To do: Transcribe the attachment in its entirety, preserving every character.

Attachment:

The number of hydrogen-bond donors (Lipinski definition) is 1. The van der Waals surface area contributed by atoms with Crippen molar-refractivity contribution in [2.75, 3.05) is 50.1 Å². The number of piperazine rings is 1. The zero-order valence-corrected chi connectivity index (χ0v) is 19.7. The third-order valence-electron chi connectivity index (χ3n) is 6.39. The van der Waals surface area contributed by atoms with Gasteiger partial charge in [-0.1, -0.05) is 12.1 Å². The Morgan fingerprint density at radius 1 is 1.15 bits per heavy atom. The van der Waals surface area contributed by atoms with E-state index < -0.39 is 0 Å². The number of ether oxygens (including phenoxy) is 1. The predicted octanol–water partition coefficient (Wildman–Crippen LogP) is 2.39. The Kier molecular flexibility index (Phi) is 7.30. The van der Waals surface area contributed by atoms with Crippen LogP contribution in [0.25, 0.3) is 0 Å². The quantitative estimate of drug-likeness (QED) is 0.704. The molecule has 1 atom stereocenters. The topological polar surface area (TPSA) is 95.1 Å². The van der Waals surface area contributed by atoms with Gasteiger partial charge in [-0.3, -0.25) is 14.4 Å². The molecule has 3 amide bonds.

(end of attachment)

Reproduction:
The number of hydrogen-bond donors (Lipinski definition) is 1. The van der Waals surface area contributed by atoms with Crippen molar-refractivity contribution in [2.75, 3.05) is 50.1 Å². The number of piperazine rings is 1. The zero-order valence-corrected chi connectivity index (χ0v) is 19.7. The third-order valence-electron chi connectivity index (χ3n) is 6.39. The van der Waals surface area contributed by atoms with Gasteiger partial charge in [-0.1, -0.05) is 12.1 Å². The Morgan fingerprint density at radius 1 is 1.15 bits per heavy atom. The van der Waals surface area contributed by atoms with E-state index < -0.39 is 0 Å². The number of ether oxygens (including phenoxy) is 1. The predicted octanol–water partition coefficient (Wildman–Crippen LogP) is 2.39. The Kier molecular flexibility index (Phi) is 7.30. The van der Waals surface area contributed by atoms with Crippen LogP contribution in [0.25, 0.3) is 0 Å². The quantitative estimate of drug-likeness (QED) is 0.704. The molecule has 1 atom stereocenters. The topological polar surface area (TPSA) is 95.1 Å². The van der Waals surface area contributed by atoms with Gasteiger partial charge in [-0.3, -0.25) is 14.4 Å². The molecule has 3 amide bonds.